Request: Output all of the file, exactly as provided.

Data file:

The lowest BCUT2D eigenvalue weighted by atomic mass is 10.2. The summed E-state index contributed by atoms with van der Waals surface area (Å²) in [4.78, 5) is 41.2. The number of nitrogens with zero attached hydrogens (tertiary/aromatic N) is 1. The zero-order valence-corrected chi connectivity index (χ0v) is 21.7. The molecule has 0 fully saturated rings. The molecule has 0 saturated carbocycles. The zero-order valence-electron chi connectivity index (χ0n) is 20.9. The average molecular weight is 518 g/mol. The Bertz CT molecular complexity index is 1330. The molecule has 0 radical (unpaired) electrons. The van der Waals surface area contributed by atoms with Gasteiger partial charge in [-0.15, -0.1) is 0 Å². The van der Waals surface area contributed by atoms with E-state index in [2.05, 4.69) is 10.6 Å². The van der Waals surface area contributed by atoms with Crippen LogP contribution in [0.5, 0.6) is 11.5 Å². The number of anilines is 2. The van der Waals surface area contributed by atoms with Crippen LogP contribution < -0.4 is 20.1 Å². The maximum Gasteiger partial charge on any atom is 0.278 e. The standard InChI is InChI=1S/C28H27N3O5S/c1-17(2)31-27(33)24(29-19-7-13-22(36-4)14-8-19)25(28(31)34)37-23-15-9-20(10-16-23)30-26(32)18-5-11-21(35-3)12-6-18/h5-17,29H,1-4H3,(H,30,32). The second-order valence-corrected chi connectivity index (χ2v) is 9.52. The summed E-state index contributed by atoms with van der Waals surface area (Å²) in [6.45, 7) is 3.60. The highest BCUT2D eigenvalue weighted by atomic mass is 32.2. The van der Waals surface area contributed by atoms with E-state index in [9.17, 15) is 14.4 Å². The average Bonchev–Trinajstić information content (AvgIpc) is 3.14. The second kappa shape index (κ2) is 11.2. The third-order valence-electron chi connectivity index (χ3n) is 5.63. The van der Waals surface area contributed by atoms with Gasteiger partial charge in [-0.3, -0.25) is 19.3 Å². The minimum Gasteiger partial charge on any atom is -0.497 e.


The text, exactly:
The lowest BCUT2D eigenvalue weighted by atomic mass is 10.2. The summed E-state index contributed by atoms with van der Waals surface area (Å²) in [4.78, 5) is 41.2. The number of nitrogens with zero attached hydrogens (tertiary/aromatic N) is 1. The zero-order valence-corrected chi connectivity index (χ0v) is 21.7. The molecule has 0 fully saturated rings. The molecule has 0 saturated carbocycles. The zero-order valence-electron chi connectivity index (χ0n) is 20.9. The average molecular weight is 518 g/mol. The Bertz CT molecular complexity index is 1330. The molecule has 0 radical (unpaired) electrons. The van der Waals surface area contributed by atoms with Gasteiger partial charge in [-0.15, -0.1) is 0 Å². The van der Waals surface area contributed by atoms with E-state index in [2.05, 4.69) is 10.6 Å². The van der Waals surface area contributed by atoms with Crippen LogP contribution in [0.5, 0.6) is 11.5 Å². The number of anilines is 2. The van der Waals surface area contributed by atoms with Crippen LogP contribution < -0.4 is 20.1 Å². The maximum Gasteiger partial charge on any atom is 0.278 e. The standard InChI is InChI=1S/C28H27N3O5S/c1-17(2)31-27(33)24(29-19-7-13-22(36-4)14-8-19)25(28(31)34)37-23-15-9-20(10-16-23)30-26(32)18-5-11-21(35-3)12-6-18/h5-17,29H,1-4H3,(H,30,32). The second-order valence-corrected chi connectivity index (χ2v) is 9.52. The summed E-state index contributed by atoms with van der Waals surface area (Å²) in [6.45, 7) is 3.60. The highest BCUT2D eigenvalue weighted by atomic mass is 32.2. The van der Waals surface area contributed by atoms with E-state index in [9.17, 15) is 14.4 Å². The average Bonchev–Trinajstić information content (AvgIpc) is 3.14. The second kappa shape index (κ2) is 11.2. The third-order valence-electron chi connectivity index (χ3n) is 5.63. The van der Waals surface area contributed by atoms with Gasteiger partial charge in [-0.3, -0.25) is 19.3 Å². The minimum Gasteiger partial charge on any atom is -0.497 e.